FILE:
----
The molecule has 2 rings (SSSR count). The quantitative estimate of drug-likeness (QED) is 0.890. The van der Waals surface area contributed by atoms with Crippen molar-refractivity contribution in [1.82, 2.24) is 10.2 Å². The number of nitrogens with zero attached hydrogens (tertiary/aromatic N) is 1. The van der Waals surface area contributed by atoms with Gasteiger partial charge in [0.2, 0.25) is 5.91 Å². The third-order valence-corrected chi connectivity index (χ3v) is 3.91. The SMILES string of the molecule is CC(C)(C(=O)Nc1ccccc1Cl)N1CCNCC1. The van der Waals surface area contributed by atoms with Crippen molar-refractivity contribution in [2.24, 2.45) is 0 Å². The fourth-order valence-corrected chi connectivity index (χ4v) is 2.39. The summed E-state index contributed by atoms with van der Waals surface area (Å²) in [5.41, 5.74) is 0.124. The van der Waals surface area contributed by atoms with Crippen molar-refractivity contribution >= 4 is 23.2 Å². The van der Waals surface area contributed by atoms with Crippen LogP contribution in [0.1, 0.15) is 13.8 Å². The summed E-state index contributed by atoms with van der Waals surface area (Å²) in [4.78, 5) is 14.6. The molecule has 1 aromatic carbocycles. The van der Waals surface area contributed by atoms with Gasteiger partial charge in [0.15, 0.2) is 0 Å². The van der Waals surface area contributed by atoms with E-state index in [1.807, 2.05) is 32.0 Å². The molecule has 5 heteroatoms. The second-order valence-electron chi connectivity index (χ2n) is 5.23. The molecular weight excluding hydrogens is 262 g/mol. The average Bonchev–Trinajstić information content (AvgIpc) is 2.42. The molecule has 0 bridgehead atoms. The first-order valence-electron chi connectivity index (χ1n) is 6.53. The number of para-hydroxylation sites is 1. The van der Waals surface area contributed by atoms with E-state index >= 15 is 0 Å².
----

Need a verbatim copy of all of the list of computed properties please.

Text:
The molecule has 2 rings (SSSR count). The quantitative estimate of drug-likeness (QED) is 0.890. The van der Waals surface area contributed by atoms with Crippen molar-refractivity contribution in [1.82, 2.24) is 10.2 Å². The number of nitrogens with zero attached hydrogens (tertiary/aromatic N) is 1. The van der Waals surface area contributed by atoms with Gasteiger partial charge in [0.2, 0.25) is 5.91 Å². The third-order valence-corrected chi connectivity index (χ3v) is 3.91. The SMILES string of the molecule is CC(C)(C(=O)Nc1ccccc1Cl)N1CCNCC1. The van der Waals surface area contributed by atoms with Crippen molar-refractivity contribution in [2.24, 2.45) is 0 Å². The fourth-order valence-corrected chi connectivity index (χ4v) is 2.39. The summed E-state index contributed by atoms with van der Waals surface area (Å²) in [5.41, 5.74) is 0.124. The van der Waals surface area contributed by atoms with Crippen molar-refractivity contribution >= 4 is 23.2 Å². The van der Waals surface area contributed by atoms with Crippen LogP contribution in [0.1, 0.15) is 13.8 Å². The summed E-state index contributed by atoms with van der Waals surface area (Å²) in [4.78, 5) is 14.6. The molecule has 1 aromatic carbocycles. The van der Waals surface area contributed by atoms with Gasteiger partial charge in [0.15, 0.2) is 0 Å². The van der Waals surface area contributed by atoms with E-state index in [1.807, 2.05) is 32.0 Å². The molecule has 5 heteroatoms. The second-order valence-electron chi connectivity index (χ2n) is 5.23. The molecular weight excluding hydrogens is 262 g/mol. The average Bonchev–Trinajstić information content (AvgIpc) is 2.42. The molecule has 0 bridgehead atoms. The first-order valence-electron chi connectivity index (χ1n) is 6.53. The number of para-hydroxylation sites is 1. The van der Waals surface area contributed by atoms with E-state index >= 15 is 0 Å².